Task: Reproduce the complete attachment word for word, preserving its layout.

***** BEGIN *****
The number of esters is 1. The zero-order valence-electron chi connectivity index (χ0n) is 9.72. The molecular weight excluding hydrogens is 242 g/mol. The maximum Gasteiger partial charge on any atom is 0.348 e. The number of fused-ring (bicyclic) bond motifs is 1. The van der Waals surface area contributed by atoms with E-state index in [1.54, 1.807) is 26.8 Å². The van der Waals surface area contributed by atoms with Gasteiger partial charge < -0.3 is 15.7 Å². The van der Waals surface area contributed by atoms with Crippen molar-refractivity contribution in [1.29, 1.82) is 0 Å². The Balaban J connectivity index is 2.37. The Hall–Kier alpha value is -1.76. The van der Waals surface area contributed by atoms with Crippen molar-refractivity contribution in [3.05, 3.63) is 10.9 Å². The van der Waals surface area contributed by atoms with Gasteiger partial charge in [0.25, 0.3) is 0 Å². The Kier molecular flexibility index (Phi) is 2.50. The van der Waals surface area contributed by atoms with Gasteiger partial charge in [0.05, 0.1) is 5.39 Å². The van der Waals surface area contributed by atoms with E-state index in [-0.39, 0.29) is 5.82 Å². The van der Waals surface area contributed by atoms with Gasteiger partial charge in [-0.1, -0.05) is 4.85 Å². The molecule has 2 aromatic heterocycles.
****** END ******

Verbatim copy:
The number of esters is 1. The zero-order valence-electron chi connectivity index (χ0n) is 9.72. The molecular weight excluding hydrogens is 242 g/mol. The maximum Gasteiger partial charge on any atom is 0.348 e. The number of fused-ring (bicyclic) bond motifs is 1. The van der Waals surface area contributed by atoms with E-state index in [1.54, 1.807) is 26.8 Å². The van der Waals surface area contributed by atoms with Gasteiger partial charge < -0.3 is 15.7 Å². The van der Waals surface area contributed by atoms with Crippen molar-refractivity contribution in [1.29, 1.82) is 0 Å². The Balaban J connectivity index is 2.37. The Hall–Kier alpha value is -1.76. The van der Waals surface area contributed by atoms with Crippen molar-refractivity contribution in [3.05, 3.63) is 10.9 Å². The van der Waals surface area contributed by atoms with Gasteiger partial charge in [0.25, 0.3) is 0 Å². The Kier molecular flexibility index (Phi) is 2.50. The van der Waals surface area contributed by atoms with Gasteiger partial charge in [0.05, 0.1) is 5.39 Å². The van der Waals surface area contributed by atoms with E-state index in [-0.39, 0.29) is 5.82 Å². The van der Waals surface area contributed by atoms with Gasteiger partial charge in [-0.1, -0.05) is 4.85 Å². The molecule has 2 aromatic heterocycles.